Smart Links 13 March 2013
Commentary on Facebook’s privacy problem, taking a bite, what worries a Navy Admiral, they used to bleed people, whither Tibet, the UK’s hungry kids, and the field narrows.
What I’m listening to today.
Financial Times -- Facebook reveals secrets you haven’t shared
The increasing amount of personal information that can be gleaned by computer programs that track how people use Facebook has been revealed by an extensive academic study.
Out of Apple.
New Yorker -- Eying Apple
Not long ago, Apple was almost universally venerated.
Climate change is the foe.
Boston Globe -- Chief of US Pacific forces calls climate biggest worry
America’s top military officer in charge of monitoring hostile actions by North Korea, escalating tensions between China and Japan, and a spike in computer attacks traced to China provides an unexpected answer when asked what is the biggest long-term security threat in the Pacific region: climate change.
As the brain’s intricacies enter public debate so do the myths.
Guardian -- Our brains, and how they're not as simple as we think
Neuroscience has entered the public consciousness, and changed the way we talk about ourselves. But much of what passes as knowledge is inaccurate.
On the boil again.
Economist -- The limits of despair
Five years after an explosion of unrest on the Tibetan plateau, the region is again in crisis. This time the world is looking away.
Independent -- Majority of British children will soon be growing up in families struggling 'below the breadline', Government warned
The majority of British children will soon be growing up in families which are struggling “below the breadline” because of welfare cuts, tax rises and wage freezes, the Government is warned today.
National Post -- Marc Garneau dropping out of Liberal leadership race
Liberal MP Marc Garneau is dropping out of the Liberal leadership races according to multiple reports, as the former astronaut has looked to the stars and apparently only seen an inevitable victory by fellow MP Justin Trudeau.
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Twin Virtues: Inequality of Outcomes & Equality of Opportunity©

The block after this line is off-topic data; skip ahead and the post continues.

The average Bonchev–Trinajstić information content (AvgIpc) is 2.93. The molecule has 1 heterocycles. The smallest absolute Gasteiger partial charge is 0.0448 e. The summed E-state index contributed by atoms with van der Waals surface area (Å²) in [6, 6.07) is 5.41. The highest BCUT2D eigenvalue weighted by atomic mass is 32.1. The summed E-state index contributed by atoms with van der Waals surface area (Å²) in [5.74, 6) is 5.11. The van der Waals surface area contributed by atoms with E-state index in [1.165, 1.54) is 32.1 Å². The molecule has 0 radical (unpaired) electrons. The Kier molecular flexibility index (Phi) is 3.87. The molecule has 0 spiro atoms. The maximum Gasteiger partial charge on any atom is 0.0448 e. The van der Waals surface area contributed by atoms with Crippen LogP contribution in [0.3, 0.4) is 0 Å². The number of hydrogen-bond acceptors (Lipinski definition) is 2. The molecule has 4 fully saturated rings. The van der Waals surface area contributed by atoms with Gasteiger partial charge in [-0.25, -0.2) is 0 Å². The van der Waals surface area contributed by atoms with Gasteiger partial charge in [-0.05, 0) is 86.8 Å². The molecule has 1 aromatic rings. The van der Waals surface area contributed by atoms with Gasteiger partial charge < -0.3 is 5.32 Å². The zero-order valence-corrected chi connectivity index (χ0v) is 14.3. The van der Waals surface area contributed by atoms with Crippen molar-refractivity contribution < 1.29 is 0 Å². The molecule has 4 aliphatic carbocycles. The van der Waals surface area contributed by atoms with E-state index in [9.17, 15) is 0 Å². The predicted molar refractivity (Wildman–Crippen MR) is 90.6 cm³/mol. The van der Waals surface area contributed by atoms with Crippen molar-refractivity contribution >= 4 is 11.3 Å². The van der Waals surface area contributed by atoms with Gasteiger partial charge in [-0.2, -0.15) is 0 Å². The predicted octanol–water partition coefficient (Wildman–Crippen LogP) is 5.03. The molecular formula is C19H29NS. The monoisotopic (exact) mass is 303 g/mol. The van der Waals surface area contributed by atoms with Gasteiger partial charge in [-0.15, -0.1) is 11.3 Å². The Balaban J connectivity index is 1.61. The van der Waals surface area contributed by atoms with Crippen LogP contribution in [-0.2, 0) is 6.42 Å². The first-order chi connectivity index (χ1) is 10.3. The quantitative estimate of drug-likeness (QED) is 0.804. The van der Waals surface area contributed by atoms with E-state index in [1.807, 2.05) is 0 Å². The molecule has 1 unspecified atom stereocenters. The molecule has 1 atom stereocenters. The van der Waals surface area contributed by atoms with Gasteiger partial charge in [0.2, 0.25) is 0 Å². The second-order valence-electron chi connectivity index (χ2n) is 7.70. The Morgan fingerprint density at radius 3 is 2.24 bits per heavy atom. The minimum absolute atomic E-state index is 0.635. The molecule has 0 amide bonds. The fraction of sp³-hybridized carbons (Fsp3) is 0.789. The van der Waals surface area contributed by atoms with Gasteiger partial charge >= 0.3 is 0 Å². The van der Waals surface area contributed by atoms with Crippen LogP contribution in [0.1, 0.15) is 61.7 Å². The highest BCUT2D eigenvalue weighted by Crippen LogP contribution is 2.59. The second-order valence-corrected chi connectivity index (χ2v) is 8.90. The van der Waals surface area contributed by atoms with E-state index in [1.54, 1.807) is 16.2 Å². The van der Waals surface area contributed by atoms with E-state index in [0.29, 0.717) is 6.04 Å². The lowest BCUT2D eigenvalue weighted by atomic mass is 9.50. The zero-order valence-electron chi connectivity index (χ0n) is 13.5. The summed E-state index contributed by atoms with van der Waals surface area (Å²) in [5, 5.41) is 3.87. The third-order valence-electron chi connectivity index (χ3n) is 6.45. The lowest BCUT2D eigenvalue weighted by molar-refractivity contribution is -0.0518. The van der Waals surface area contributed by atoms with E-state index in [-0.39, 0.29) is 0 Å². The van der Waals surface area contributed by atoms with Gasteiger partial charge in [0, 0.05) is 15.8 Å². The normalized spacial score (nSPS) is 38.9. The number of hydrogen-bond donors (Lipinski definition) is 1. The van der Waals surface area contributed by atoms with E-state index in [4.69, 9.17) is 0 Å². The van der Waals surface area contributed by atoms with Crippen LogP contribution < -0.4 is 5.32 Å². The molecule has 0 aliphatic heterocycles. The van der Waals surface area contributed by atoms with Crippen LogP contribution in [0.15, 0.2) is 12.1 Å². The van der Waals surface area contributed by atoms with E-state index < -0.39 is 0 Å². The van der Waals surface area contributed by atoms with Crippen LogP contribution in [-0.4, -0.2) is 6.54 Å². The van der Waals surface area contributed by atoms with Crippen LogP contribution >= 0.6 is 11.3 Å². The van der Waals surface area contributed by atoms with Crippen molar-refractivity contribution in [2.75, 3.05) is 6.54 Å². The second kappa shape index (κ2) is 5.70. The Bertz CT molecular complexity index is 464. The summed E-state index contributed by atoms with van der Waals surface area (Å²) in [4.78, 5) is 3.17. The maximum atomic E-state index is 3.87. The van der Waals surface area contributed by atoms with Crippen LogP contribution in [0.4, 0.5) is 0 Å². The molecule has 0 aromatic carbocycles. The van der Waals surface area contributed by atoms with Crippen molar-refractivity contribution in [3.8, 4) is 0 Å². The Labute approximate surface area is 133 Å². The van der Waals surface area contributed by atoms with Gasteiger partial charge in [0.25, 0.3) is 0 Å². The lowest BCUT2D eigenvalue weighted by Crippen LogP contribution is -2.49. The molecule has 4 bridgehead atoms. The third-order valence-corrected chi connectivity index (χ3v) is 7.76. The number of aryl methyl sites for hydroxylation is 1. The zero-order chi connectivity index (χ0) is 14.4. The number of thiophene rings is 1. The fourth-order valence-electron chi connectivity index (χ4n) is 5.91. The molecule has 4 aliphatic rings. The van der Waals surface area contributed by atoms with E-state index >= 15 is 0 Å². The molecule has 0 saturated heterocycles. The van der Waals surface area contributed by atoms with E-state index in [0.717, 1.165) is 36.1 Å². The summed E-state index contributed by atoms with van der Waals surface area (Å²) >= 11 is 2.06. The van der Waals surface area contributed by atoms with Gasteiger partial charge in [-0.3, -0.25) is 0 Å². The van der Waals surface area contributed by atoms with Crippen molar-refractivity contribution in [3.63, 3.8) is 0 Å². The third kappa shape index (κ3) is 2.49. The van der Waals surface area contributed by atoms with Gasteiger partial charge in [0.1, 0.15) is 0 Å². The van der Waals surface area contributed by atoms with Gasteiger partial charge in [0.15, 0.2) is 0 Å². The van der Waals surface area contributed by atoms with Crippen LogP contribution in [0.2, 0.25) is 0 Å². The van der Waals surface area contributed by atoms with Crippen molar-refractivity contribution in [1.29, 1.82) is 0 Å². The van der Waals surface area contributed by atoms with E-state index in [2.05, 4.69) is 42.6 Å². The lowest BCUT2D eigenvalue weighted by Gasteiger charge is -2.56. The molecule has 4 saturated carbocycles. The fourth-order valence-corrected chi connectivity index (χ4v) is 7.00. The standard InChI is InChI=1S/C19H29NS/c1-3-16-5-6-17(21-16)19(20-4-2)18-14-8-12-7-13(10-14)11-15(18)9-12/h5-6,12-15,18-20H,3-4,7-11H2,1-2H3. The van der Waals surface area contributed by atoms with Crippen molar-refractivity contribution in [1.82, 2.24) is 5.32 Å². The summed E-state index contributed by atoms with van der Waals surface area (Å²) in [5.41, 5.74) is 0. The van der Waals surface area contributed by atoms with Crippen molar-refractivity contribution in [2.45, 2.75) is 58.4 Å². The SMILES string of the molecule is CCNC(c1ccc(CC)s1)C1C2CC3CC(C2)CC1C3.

Ultimately, the most successful societies find the balance between the twin virtues of inequality of outcomes and equality of opportunity.
The new politics must marry the twin virtues of unequal outcomes and equality of opportunity.
When too few get too much everybody loses.
Feminism is about women living their lives on their own terms, marshalling the resources of the society to make that possible, and men embracing this as vital to a successful society and their own liberation.
Can it be that striving for equality of opportunity however imperfect the process not only benefits the individual but also creates benefits for the society that are unintended but wonderful?
Economics must be a 'moral enterprise' as much as politics claims to be. Economic outcomes need to be framed in terms of right and wrong not just efficiency if only because these often align in surprising ways that are good for society and the economy.
My vision of Canada is that any Canadian child from a family of limited circumstance can expect to have a chance at lifetime of unlimited opportunities.
Free trade is a wonderful thing. Time and time again economists have proven that free trade creates enormous wealth for each country 'on the whole'. Historians have shown that free trade is usually associated with rising political, social and cultural liberty. The perennial problem is that free trade always creates tremendous disruption for thousands even millions of individuals often concentrated in one geography, and where the state is idle, not investing in best in class instruments of social justice, free trade can be a permanent ticket out of the middle class, down, not up.
Tax policy should be founded on the principle of generating steady tax revenues sufficient to maximise environmentally sustainable economic growth in order to fund fair government.
Public policy should be designed to decrease inequality before the law and increase equality of opportunity.
Capitalism is not the problem; the problem is what we do with capitalism.
Content is always more difficult to argue than conspiracy.
Let the state regulate and the market operate (most things).
Welfare strategies are best designed as a hand up, not as a hand out.
Political debate should not be fact free fighting.
Explanation lasts longer than eloquence.
Always favour empowerment over dependency.
The most enduring public figures are embraced for the causes they fought for and not the concept of themselves they hoped others would remember them by.
Find your voice and don't be the echo of somebody else.
It is possible to operate on two different levels: the practical, cautious and conservative; and the realm of ideas, open, free, and radical.